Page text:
This is in acknowledgement and praise of Officer José Rivera Suarez’s stepping outside the box to help a woman stranded by the highway. I was heading south into Santa Fe for my weekly errands, recycling and grocery shopping when my Kia Sorento stalled near exit 171.

Shortly after arranging for roadside assistance, I received a text message from the tow company indicating that because of the coronavirus, I would need to secure alternative transportation, that I would not be permitted to ride in the cab of the tow truck.

I called a taxi company, Lyft and Uber, but all were closed based on restrictions. I then called 911 dispatch and explained my situation. I was told officers do not normally transport people stranded on the side of the road due to vehicle stalls, but to please hold, they would put a call out to see if anyone is willing to help. Soon afterward, I received a call from Officer Suarez asking for my exact location.

I feel it is important not only to acknowledge Suarez’s decision but also point out that dispatch staff indicated they were unsure if any officers would be willing to assist. When I inquired as to why Suarez was helping me, he indicated the other officers refused because they are not a taxi service. This begs the question: What does it mean to “protect and serve” and where is this motto not applicable?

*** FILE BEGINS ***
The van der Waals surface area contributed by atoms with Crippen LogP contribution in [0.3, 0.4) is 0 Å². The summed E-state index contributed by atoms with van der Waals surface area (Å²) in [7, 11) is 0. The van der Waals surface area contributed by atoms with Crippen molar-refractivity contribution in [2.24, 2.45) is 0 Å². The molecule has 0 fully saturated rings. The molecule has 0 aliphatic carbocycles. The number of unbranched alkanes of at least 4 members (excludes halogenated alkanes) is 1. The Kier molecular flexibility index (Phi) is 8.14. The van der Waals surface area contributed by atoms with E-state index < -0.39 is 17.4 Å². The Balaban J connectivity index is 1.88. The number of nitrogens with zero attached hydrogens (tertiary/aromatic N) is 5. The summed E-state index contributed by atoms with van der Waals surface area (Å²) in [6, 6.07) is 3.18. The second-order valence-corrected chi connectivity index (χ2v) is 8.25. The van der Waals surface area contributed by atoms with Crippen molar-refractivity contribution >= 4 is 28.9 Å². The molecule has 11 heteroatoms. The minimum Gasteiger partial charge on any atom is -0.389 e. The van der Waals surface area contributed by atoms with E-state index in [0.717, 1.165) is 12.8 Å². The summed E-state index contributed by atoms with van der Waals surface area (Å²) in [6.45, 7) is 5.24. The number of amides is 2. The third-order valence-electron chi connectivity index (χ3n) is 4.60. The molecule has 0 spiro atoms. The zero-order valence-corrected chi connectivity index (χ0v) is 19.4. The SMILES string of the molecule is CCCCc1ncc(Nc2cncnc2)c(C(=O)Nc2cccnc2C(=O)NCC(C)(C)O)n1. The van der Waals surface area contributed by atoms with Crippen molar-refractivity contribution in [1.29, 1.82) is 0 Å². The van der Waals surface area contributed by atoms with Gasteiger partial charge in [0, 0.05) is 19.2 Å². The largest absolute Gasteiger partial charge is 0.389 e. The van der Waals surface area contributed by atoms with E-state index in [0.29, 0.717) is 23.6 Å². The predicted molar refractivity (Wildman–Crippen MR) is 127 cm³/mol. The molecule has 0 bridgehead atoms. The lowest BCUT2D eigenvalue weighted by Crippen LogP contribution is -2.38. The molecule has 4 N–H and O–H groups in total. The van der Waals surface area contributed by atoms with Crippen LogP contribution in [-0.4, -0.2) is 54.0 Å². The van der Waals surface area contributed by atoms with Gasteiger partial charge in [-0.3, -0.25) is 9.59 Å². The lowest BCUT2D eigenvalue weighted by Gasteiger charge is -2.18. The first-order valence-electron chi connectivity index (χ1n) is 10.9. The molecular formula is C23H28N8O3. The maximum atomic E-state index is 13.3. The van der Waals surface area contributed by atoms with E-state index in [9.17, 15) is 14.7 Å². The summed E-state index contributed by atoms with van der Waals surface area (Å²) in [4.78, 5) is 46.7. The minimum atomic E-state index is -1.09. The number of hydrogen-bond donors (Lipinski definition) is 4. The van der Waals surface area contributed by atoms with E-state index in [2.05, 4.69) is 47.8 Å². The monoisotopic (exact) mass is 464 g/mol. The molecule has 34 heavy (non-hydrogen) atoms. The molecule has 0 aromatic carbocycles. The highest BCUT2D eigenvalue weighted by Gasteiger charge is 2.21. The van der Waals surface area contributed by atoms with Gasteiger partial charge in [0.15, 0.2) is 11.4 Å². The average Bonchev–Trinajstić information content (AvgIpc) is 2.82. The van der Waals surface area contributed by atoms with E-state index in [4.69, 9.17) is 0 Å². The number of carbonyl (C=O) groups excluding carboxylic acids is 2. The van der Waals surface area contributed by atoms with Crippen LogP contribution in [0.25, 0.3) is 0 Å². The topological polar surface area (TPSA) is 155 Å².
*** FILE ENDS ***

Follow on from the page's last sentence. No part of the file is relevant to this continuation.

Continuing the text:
These are historical and harrowing times, and the possibility that the other officers did not know how to handle this kind of situation is somewhat understandable.

Considering that in “normal” circumstances, either a family member or commercial transportation can be accessed; nevertheless, it is important to ask why was it so easy for the other officers to not follow their moral duty?

While I was waiting for dispatch to get back with me, I couldn’t help but wonder why this was possible. Given that my only alternative was to walk or hitch a ride into Santa Fe, it was too obvious to me the risks to my safety. Given I had not brought a coat with me, I was ill equipped to make the trek.

I am incredibly grateful to Suarez’s kindness and compassion and his willingness to rise above standard protocol. Considering the negative publicity law enforcement is receiving these days, officers can ill afford additional, negative feedback. I hope this services as a tool to reassess what it means to provide service and protection to members of our community, and perhaps, provide the necessary push to investigate adjustments that need to be made as we all continue to navigate this pandemic.

Paula Krizan has been a conscientious citizen of New Mexico for five years. She lives in Española.

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